Regulation and supervision

The seventh principle is the independent and effective regulation and supervision of development finance institution is a basic condition for the sound governance and for ensuring good performance and financial sustainability. It is critical that DFIs be well regulated and supervised, and this function is best performed by Bank of Ghana. Regulatory and supervisory arrangements for development bank should be very similar to standards as applied to commercial banks, but modified to take into consideration the business model of the development bank

Even as recently as 2006, members of the Association of African Development Finance Institutions (AADFI, 2006) still regarded the policies and practices of their owners (i.e. the government) as their biggest single problem. A primary concern here is that the ownership role of the state creates a potential conflict of interest in the regulation and supervision of development banks. Caprio et al. (2004) warn that this ‘inherent conflict of interest in both owning and supervising banks is difficult to resolve’. The discussion below examines ways of addressing this issue.

  1. State as owner

The corporate governance guidelines for state-owned enterprises of the Organisation for Economic Co-operation and Development (OECD) focus specifically on this potential conflict of interest. Calling on the government to act as an ‘informed, accountable and active owner’ (OECD, 2004), the guidelines suggest that a government should: — ensure that its ownership role does not distort its policy decisions — create a clear and simple set of legal rules governing state-owned enterprises — make the developmental roles of these institutions and any funding for such roles clear and transparent — ensure that state-owned institutions do not enjoy special privileges. In addition to such legal rules, best practice is moving towards a formal, published ownership policy that defines the objectives of the state as owner, the legal forms of the enterprises under its control, its role in governance, and how it will implement its ownership role. Several European countries, including Finland, France, Poland and Sweden, have adopted formal ownership policies (Scott, 2007)

The legal rules or ownership policy must establish checks and balances in the way the government exercises its ownership role, generally by sharing the responsibility between different departments. In this process, care should be taken to avoid a regulatory ‘overburden’ (Reddy, 2006): if state owned institutions are overseen by a range of entities with different requirements, such as the treasury, a line ministry, the legislative assembly, the auditor general or even special commissions, they face a heavy reporting burden or, worse, conflicting instructions.

ii State as supervisor

The counterpart of the ownership entity is the supervisory entity, which should be separate and independent from the ownership function. Fletcher and Kupiec (2004) apply the Basel principles for banking supervision (BCBS, 2006) to state-owned financial institutions. They suggest the establishment of an independent supervisory capacity, which can protect the state against both credit and reputational risk, while also protecting the private sector from unfair competition from state-owned financial institutions. Their preconditions for successful supervision are sustainable macroeconomic policies, a well-developed legal system, a robust accounting profession and a strong and independent supervisor. The authorising legislation of the state-owned financial institution should set the mission of the organisation; the method of funding, government capital and/or subsidies; prudential standards and accounting and auditing requirements; specific standards for operations, where required; and performance criteria and the method of assessment. To be effective, the supervisor should have operational independence, sufficient resources, an appropriate legal framework and enforcement capacity, and adequate information-sharing arrangements. They see the role of the supervisor as setting criteria for activities, monitoring operations, evaluating activities in line with the mandate, and instituting corrective measures if required. The supervisor also has to do the following:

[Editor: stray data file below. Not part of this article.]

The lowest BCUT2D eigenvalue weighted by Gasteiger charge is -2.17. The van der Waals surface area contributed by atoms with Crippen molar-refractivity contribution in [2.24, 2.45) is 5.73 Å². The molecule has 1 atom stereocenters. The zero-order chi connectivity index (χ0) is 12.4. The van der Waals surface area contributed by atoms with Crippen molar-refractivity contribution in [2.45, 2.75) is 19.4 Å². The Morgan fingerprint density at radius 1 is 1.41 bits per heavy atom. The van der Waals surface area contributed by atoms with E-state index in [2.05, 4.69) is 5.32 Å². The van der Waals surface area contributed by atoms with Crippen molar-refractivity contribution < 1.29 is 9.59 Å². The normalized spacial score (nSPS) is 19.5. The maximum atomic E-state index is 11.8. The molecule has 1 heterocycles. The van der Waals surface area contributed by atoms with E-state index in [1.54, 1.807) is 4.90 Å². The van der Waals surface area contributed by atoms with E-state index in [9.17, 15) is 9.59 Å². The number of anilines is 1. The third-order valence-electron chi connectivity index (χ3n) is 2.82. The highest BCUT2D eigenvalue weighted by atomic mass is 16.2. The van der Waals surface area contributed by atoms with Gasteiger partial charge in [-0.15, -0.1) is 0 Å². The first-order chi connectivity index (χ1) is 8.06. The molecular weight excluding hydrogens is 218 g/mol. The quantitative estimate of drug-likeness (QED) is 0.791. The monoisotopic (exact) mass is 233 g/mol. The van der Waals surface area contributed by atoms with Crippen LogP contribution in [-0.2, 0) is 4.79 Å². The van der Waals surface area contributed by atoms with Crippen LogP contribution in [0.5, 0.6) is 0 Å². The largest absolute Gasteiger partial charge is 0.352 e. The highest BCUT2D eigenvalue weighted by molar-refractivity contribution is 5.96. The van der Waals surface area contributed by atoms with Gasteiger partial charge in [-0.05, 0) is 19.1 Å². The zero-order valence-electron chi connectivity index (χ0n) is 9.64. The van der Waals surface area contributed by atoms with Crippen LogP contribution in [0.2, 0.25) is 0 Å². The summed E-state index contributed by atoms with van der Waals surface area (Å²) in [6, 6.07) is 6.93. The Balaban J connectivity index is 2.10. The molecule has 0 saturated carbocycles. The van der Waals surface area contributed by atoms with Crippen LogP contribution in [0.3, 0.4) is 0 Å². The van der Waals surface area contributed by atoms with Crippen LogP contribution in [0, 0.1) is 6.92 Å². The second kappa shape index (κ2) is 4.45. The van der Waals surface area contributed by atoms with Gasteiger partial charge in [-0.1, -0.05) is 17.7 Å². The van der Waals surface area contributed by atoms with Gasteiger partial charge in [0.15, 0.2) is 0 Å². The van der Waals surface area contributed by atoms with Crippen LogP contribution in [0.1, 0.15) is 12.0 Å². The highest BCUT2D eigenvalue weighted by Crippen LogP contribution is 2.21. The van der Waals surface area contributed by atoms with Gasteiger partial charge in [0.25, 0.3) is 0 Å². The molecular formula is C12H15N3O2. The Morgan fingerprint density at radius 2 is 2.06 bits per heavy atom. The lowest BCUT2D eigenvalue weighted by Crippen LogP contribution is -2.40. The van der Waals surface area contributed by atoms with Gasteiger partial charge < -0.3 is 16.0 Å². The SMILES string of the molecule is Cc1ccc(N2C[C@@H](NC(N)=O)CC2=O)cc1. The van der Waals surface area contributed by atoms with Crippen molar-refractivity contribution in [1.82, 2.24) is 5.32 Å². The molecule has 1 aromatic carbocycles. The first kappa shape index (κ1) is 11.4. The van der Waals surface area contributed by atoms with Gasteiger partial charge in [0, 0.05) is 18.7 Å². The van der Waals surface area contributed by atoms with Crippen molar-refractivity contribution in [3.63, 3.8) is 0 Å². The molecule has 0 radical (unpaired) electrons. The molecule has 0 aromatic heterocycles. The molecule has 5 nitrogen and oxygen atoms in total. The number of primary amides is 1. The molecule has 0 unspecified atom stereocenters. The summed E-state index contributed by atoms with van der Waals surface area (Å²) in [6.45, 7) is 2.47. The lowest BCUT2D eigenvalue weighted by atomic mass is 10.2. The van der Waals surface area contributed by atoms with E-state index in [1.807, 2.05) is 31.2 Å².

— Capital adequacy: Define regulatory capital and set capital adequacy requirements

. — Evaluations: Ensure independent evaluations of policies and operations, independent internal and external audit and compliance, formal plans with clear responsibility for internal oversight, and appropriate internal separation of duties to avoid conflicts of interest.

— Transparency: Ensure adequate financial policies, practices and procedures; the use of appropriate record keeping and accepted accounting policies; regular publication of audited financial statements; and the use of separate accounts for commercial and developmental operations, with the former being subject to the Basel II principles.

Fletcher and Kupiec (2004) argue that the bulk of the supervision and regulation should be along the same lines as the private sector. But should state-owned development finance institutions be subject to the same rules as the private sector? On the one hand, they pose more regulatory challenges than do private firms: for the state, the conflict of interest noted above, and for the institution, the problems of political interference, weak management capacity, and the state’s poor regulatory capacity. On the other hand, given that they operate in underserved markets and under difficult conditions, overregulation may be counterproductive as it could inhibit innovation and risk-taking. Thus, the International Monetary Fund and the World Bank (2003) call for regulation of specialised financial institutions that has ‘a sufficiently light touch so as not to crush them’